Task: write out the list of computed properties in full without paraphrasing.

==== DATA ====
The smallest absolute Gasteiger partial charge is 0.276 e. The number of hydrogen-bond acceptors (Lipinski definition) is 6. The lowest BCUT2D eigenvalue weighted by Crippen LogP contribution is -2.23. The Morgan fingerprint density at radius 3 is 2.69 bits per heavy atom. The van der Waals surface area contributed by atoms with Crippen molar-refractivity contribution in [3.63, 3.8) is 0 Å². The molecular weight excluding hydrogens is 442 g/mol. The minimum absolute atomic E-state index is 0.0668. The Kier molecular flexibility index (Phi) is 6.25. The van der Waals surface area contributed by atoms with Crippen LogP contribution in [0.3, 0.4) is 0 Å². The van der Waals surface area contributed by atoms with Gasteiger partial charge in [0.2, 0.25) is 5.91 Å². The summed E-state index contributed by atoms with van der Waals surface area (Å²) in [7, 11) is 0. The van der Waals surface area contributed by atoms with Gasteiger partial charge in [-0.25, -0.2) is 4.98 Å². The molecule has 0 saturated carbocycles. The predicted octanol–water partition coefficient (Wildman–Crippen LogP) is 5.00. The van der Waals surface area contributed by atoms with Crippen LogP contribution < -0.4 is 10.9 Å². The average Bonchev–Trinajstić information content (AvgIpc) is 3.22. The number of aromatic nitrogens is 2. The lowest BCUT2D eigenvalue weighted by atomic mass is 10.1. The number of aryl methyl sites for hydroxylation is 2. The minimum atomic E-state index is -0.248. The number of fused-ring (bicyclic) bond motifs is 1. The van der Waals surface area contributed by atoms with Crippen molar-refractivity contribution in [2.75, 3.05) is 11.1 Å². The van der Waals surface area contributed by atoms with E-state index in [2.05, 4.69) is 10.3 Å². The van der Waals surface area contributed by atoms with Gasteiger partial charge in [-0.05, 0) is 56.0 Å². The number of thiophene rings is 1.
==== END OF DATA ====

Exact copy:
The smallest absolute Gasteiger partial charge is 0.276 e. The number of hydrogen-bond acceptors (Lipinski definition) is 6. The lowest BCUT2D eigenvalue weighted by Crippen LogP contribution is -2.23. The Morgan fingerprint density at radius 3 is 2.69 bits per heavy atom. The van der Waals surface area contributed by atoms with Crippen molar-refractivity contribution in [3.63, 3.8) is 0 Å². The molecular weight excluding hydrogens is 442 g/mol. The minimum absolute atomic E-state index is 0.0668. The Kier molecular flexibility index (Phi) is 6.25. The van der Waals surface area contributed by atoms with Crippen LogP contribution in [0.3, 0.4) is 0 Å². The van der Waals surface area contributed by atoms with Gasteiger partial charge in [0.2, 0.25) is 5.91 Å². The summed E-state index contributed by atoms with van der Waals surface area (Å²) in [7, 11) is 0. The van der Waals surface area contributed by atoms with Gasteiger partial charge in [-0.25, -0.2) is 4.98 Å². The molecule has 0 saturated carbocycles. The predicted octanol–water partition coefficient (Wildman–Crippen LogP) is 5.00. The van der Waals surface area contributed by atoms with Crippen LogP contribution < -0.4 is 10.9 Å². The average Bonchev–Trinajstić information content (AvgIpc) is 3.22. The number of aromatic nitrogens is 2. The lowest BCUT2D eigenvalue weighted by atomic mass is 10.1. The number of aryl methyl sites for hydroxylation is 2. The minimum atomic E-state index is -0.248. The number of fused-ring (bicyclic) bond motifs is 1. The van der Waals surface area contributed by atoms with Crippen molar-refractivity contribution in [2.75, 3.05) is 11.1 Å². The van der Waals surface area contributed by atoms with E-state index in [2.05, 4.69) is 10.3 Å². The van der Waals surface area contributed by atoms with Gasteiger partial charge in [-0.05, 0) is 56.0 Å². The number of thiophene rings is 1.